The main goal of our research is to advance new, cost-effective ways of cleaning up groundwater and soil that has been contaminated by organic chemical from hazardous waste sites. One strategy for remediating contamination involves the introduction of chemical oxidants into groundwater wells. In our previous research, we determined the mechanisms through which naturally occurring minerals react with the oxidants to initiate the contaminant degradation process. This year, we studied the ways in which the oxidants degrade the contaminants. One of our major findings was that the oxidants unexpectedly caused aromatic compounds, like benzene and chlorophenol, to undergo ring cleavage reactions during he first step of oxidant attack. Some of the products of these reactions are known to be relatively toxic and need to be understood if this technique is to be applied widely. The second strategy for degrading contaminants employs electrochemical cells, with or without an ultraviolet lamp, to produce oxidants directly in the contaminated water. This year, we focused our attention on the anode chamber of an electrochemical system that we had previously shown to be effective in producing hydrogen peroxide and reactive hydroxyl radicals. Using a suite of chemicals that each exhibited different reactivity with the oxidants suspected of being present, we were able to ascertain the oxidants that were formed under different conditions. This allowed us to identify the kinds of contaminated waters that are most amendable to treatment and to anticipate the conditions under which unsafe levels of disinfection byproducts might be produced.
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Barazesh JM, Prasse C, Sedlak DL (2016) Electrochemical Transformation of Trace Organic Contaminants in the Presence of Halide and Carbonate Ions. Environ Sci Technol. Sep 6. PMID: 27599127. DOI: 10.1021/acs.est.6b02232. [Epub ahead of print]. [PDF]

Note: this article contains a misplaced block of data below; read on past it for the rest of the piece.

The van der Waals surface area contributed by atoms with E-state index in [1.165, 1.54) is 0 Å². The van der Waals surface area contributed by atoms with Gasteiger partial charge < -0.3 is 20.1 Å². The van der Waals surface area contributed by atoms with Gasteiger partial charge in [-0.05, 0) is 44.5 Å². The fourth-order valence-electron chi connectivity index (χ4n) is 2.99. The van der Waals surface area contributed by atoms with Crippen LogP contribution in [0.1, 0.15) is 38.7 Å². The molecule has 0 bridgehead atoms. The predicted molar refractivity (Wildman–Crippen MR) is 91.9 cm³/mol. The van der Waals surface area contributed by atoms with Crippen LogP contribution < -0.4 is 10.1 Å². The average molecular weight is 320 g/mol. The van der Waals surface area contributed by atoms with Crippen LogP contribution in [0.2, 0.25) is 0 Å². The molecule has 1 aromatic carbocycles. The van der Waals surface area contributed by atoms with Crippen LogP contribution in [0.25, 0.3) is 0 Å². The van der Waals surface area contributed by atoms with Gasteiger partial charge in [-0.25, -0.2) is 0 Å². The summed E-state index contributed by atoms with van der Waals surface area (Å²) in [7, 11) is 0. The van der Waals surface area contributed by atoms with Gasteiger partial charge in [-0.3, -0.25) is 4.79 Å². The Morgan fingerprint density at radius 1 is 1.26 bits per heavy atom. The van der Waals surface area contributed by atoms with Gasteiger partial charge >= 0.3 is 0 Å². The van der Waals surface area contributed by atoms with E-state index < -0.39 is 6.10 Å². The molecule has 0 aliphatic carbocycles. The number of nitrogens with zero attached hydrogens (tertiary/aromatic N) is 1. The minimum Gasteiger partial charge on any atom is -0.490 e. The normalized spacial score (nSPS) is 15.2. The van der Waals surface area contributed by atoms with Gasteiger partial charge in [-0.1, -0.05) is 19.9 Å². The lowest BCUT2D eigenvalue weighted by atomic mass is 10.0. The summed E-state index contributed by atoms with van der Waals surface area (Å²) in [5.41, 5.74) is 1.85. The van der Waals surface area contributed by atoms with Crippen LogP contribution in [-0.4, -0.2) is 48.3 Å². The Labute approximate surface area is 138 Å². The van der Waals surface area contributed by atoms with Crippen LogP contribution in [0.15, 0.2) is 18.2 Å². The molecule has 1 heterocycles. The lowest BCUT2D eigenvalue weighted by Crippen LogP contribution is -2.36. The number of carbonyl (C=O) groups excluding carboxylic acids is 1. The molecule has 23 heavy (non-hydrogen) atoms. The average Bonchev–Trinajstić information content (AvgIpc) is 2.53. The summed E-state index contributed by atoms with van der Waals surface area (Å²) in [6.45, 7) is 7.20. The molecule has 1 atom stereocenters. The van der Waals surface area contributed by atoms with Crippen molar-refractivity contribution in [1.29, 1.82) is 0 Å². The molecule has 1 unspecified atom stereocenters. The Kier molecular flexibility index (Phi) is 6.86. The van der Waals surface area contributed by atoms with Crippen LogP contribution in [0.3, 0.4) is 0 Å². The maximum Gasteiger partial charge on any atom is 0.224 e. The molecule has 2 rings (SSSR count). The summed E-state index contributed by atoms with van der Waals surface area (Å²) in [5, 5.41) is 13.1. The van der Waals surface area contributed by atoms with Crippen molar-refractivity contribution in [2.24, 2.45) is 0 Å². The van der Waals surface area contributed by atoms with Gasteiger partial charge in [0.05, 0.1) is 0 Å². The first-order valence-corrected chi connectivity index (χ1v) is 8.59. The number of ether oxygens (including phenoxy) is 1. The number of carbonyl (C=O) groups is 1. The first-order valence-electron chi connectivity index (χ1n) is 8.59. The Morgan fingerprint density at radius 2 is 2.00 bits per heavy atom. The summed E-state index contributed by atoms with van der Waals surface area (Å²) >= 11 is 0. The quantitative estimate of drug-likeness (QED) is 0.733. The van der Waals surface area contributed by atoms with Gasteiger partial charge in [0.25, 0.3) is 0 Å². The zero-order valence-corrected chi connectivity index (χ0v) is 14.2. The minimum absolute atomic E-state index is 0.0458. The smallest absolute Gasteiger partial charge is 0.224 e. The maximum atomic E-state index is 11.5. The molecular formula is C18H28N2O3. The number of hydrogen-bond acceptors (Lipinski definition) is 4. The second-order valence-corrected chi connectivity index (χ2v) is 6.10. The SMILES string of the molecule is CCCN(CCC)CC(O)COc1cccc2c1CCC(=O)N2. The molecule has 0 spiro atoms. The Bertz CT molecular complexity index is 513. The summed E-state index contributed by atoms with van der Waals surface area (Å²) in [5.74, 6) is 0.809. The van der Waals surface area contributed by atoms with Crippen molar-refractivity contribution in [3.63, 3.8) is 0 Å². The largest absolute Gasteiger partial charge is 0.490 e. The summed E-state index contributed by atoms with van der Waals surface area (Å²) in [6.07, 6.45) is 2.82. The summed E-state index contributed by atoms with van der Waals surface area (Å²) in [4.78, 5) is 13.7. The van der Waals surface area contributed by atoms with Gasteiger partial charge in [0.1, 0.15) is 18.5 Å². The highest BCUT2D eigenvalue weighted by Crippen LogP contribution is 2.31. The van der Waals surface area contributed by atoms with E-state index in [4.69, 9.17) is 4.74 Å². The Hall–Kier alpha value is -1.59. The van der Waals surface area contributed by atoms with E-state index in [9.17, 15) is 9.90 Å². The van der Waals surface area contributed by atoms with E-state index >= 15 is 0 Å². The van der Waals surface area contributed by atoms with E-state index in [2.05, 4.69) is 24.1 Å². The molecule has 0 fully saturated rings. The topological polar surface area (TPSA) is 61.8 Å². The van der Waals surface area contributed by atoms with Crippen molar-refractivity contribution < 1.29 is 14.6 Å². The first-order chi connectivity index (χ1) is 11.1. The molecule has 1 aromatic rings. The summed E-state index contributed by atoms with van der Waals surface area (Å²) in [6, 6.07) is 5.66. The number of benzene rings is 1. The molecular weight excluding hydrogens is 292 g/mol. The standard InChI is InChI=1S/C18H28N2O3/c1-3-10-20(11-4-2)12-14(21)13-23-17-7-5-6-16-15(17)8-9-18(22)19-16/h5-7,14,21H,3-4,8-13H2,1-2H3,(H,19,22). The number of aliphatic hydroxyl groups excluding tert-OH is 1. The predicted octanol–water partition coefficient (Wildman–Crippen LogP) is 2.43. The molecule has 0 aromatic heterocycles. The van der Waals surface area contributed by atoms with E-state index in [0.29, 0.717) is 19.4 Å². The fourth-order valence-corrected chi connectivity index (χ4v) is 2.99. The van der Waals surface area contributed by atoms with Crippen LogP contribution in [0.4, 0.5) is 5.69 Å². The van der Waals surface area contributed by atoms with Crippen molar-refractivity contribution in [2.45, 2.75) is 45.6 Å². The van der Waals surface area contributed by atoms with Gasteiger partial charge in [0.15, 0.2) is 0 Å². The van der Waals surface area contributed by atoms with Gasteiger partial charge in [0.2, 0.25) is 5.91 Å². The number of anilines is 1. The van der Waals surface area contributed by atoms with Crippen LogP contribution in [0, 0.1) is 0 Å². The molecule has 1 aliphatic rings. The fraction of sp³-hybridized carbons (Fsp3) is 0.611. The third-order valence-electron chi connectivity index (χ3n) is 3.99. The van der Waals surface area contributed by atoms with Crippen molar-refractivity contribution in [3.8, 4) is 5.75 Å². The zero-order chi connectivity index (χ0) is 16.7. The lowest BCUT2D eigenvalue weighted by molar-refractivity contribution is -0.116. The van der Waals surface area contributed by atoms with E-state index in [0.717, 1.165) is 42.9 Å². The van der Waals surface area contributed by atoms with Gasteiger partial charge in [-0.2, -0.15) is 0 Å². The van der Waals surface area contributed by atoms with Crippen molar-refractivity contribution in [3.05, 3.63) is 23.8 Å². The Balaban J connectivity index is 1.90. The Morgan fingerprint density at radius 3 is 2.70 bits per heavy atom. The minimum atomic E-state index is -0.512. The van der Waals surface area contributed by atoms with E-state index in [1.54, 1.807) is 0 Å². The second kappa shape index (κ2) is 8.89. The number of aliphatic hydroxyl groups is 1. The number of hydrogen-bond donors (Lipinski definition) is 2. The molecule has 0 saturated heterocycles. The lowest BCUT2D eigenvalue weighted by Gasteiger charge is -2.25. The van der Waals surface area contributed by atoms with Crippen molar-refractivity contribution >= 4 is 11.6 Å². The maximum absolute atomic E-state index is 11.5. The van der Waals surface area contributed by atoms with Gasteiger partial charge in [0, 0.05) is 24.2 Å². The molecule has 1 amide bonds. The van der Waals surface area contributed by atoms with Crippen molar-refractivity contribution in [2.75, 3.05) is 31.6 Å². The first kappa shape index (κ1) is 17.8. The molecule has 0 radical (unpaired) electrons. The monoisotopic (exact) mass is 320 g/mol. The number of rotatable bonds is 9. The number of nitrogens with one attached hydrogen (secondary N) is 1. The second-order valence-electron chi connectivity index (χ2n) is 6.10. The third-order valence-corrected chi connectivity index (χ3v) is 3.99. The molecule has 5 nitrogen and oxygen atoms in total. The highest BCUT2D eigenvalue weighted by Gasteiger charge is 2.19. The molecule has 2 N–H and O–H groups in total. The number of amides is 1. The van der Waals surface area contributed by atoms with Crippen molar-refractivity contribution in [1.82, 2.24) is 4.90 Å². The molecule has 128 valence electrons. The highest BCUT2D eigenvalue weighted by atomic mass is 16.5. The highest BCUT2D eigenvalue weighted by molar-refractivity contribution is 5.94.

Sun B, Ma J, Sedlak DL. (2016) Chemisorption of Perfluorooctanoic Acid on Powdered Activated Carbon Initiated by Persulfate in Aqueous Solution. Environ Sci Technol. Jul 19;50(14):7618-24. PMID: 27336204. DOI: 10.1021/acs.est.6b00411. [PDF]
Liu H, Bruton TA, Li W, Van Buren J, Prasse C, Doyle FM, Sedlak DL (2016) Oxidation of Benzene by Persulfate in the Presence of Fe(III)- and Mn(IV)-Containing Oxides: Stoichiometric Efficiency and Transformation Products. Environmental Science & Technology, Jan 19;50(2):890-8. PMID: 26687229. DOI: 10.1021/acs.est.5b04815. [PDF]
Harding-Marjanovic KC, Yi S, Weathers TS, Sharp JO, Sedlak DL, Alvarez-Cohen L (2016) Effects of Aqueous Film-Forming Foams (AFFFs) on Trichloroethene (TCE) Dechlorination by a Dehalococcoides mccartyi-Containing Microbial Community. Environ Sci Technol. Apr 5;50(7):3352-61. PMID: 26894610. DOI: 10.1021/acs.est.5b04773. [PDF]
Barazesh JM, Hennebel T, Jasper JT, Sedlak DL (2015) Modular Advanced Oxidation Process Enabled by Cathodic Hydrogen Peroxide Production. Environmental Science & Technology, Jun 16;49 (12):7391-99. PMCID: PMC4473729. [PDF]
Prasse C, Wenk J, Jasper JT, Ternes TA, Sedlak DL (2015) Co-occurrence of Photochemical and Microbiological Transformation Processes in Open-Water Unit Process Wetlands. Environ Sci Technol. Dec 15;49(24):14136-45. PMID: 26562588. DOI: 10.1021/acs.est.5b03783. [PDF]
Radjenovic J, Sedlak DL (2015) Challenges and Opportunities for Electrochemical Processes as Next-Generation Technologies for the Treatment of Contaminated Water. Environmental Science & Technology. Oct 6;49(19):11292-302. PMID: 26370517. DOI: 10.1021/acs.est.5b02414. [PDF]